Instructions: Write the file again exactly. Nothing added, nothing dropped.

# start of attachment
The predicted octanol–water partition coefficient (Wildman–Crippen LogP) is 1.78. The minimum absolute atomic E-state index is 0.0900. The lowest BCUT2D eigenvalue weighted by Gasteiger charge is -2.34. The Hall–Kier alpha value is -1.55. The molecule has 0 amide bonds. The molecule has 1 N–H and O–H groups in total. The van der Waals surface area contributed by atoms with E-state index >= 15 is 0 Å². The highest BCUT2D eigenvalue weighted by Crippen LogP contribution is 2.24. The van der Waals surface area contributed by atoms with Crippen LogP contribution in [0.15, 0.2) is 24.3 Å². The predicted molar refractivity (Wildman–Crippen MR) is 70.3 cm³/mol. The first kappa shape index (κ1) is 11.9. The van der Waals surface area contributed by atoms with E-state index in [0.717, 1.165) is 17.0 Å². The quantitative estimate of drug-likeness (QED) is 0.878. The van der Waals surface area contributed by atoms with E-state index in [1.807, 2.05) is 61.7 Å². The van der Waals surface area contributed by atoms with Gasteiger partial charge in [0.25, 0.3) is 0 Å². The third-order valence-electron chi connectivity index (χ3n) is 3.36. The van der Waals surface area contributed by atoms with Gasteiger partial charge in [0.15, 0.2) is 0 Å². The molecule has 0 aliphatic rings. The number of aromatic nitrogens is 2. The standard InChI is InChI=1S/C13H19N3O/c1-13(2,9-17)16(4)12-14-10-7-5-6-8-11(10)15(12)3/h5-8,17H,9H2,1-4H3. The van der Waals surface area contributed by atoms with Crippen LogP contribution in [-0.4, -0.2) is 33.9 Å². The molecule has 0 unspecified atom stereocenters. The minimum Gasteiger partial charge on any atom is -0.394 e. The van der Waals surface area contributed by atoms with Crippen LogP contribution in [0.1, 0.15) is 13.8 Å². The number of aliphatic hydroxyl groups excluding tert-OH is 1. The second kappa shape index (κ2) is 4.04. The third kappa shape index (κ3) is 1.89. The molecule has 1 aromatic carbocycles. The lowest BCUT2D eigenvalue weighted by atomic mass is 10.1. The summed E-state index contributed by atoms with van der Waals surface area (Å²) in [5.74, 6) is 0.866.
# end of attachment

The predicted octanol–water partition coefficient (Wildman–Crippen LogP) is 1.78. The minimum absolute atomic E-state index is 0.0900. The lowest BCUT2D eigenvalue weighted by Gasteiger charge is -2.34. The Hall–Kier alpha value is -1.55. The molecule has 0 amide bonds. The molecule has 1 N–H and O–H groups in total. The van der Waals surface area contributed by atoms with E-state index >= 15 is 0 Å². The highest BCUT2D eigenvalue weighted by Crippen LogP contribution is 2.24. The van der Waals surface area contributed by atoms with Crippen LogP contribution in [0.15, 0.2) is 24.3 Å². The predicted molar refractivity (Wildman–Crippen MR) is 70.3 cm³/mol. The first kappa shape index (κ1) is 11.9. The van der Waals surface area contributed by atoms with E-state index in [0.717, 1.165) is 17.0 Å². The quantitative estimate of drug-likeness (QED) is 0.878. The van der Waals surface area contributed by atoms with E-state index in [1.807, 2.05) is 61.7 Å². The van der Waals surface area contributed by atoms with Gasteiger partial charge in [0.25, 0.3) is 0 Å². The third-order valence-electron chi connectivity index (χ3n) is 3.36. The van der Waals surface area contributed by atoms with Gasteiger partial charge in [0.15, 0.2) is 0 Å². The molecule has 0 aliphatic rings. The number of aromatic nitrogens is 2. The standard InChI is InChI=1S/C13H19N3O/c1-13(2,9-17)16(4)12-14-10-7-5-6-8-11(10)15(12)3/h5-8,17H,9H2,1-4H3. The van der Waals surface area contributed by atoms with Crippen LogP contribution in [-0.4, -0.2) is 33.9 Å². The molecule has 0 unspecified atom stereocenters. The minimum Gasteiger partial charge on any atom is -0.394 e. The van der Waals surface area contributed by atoms with Crippen LogP contribution in [0.1, 0.15) is 13.8 Å². The number of aliphatic hydroxyl groups excluding tert-OH is 1. The second kappa shape index (κ2) is 4.04. The third kappa shape index (κ3) is 1.89. The molecule has 1 aromatic carbocycles. The lowest BCUT2D eigenvalue weighted by atomic mass is 10.1. The summed E-state index contributed by atoms with van der Waals surface area (Å²) in [5.74, 6) is 0.866.